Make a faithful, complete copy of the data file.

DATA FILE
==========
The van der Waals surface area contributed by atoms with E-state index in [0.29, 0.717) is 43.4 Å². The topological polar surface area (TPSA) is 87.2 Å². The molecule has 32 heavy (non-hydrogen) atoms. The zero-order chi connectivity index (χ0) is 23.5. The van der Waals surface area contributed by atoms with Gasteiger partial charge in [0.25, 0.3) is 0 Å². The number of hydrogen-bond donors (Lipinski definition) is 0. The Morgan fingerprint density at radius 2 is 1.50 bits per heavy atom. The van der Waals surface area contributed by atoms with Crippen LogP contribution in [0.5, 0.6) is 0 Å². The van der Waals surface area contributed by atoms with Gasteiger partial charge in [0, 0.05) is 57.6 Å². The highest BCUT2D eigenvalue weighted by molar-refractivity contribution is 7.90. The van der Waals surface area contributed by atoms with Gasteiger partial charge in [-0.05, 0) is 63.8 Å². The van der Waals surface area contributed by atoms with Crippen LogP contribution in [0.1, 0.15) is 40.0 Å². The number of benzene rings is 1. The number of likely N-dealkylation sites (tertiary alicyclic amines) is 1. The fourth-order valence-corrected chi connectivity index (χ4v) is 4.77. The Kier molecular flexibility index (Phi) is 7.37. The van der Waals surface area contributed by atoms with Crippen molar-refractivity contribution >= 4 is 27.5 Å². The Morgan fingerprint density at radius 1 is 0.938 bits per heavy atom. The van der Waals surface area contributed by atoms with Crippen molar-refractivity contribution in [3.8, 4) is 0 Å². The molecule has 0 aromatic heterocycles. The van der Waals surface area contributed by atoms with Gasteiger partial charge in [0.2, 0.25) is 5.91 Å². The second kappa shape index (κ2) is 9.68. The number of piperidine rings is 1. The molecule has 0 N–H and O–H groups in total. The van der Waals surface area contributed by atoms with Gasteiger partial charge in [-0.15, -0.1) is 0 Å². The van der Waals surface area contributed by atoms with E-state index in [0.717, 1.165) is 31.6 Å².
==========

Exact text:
The van der Waals surface area contributed by atoms with E-state index in [0.29, 0.717) is 43.4 Å². The topological polar surface area (TPSA) is 87.2 Å². The molecule has 32 heavy (non-hydrogen) atoms. The zero-order chi connectivity index (χ0) is 23.5. The van der Waals surface area contributed by atoms with Gasteiger partial charge in [0.25, 0.3) is 0 Å². The number of hydrogen-bond donors (Lipinski definition) is 0. The Morgan fingerprint density at radius 2 is 1.50 bits per heavy atom. The van der Waals surface area contributed by atoms with Crippen LogP contribution in [0.5, 0.6) is 0 Å². The van der Waals surface area contributed by atoms with Gasteiger partial charge in [0, 0.05) is 57.6 Å². The highest BCUT2D eigenvalue weighted by molar-refractivity contribution is 7.90. The van der Waals surface area contributed by atoms with Gasteiger partial charge in [-0.05, 0) is 63.8 Å². The van der Waals surface area contributed by atoms with Crippen LogP contribution in [0.1, 0.15) is 40.0 Å². The number of benzene rings is 1. The number of likely N-dealkylation sites (tertiary alicyclic amines) is 1. The fourth-order valence-corrected chi connectivity index (χ4v) is 4.77. The Kier molecular flexibility index (Phi) is 7.37. The van der Waals surface area contributed by atoms with Crippen molar-refractivity contribution >= 4 is 27.5 Å². The Morgan fingerprint density at radius 1 is 0.938 bits per heavy atom. The van der Waals surface area contributed by atoms with Crippen molar-refractivity contribution in [3.8, 4) is 0 Å². The molecule has 0 aromatic heterocycles. The van der Waals surface area contributed by atoms with Gasteiger partial charge in [0.2, 0.25) is 5.91 Å². The second kappa shape index (κ2) is 9.68. The number of piperidine rings is 1. The molecule has 0 N–H and O–H groups in total. The van der Waals surface area contributed by atoms with Gasteiger partial charge in [-0.15, -0.1) is 0 Å². The van der Waals surface area contributed by atoms with E-state index in [0.717, 1.165) is 31.6 Å².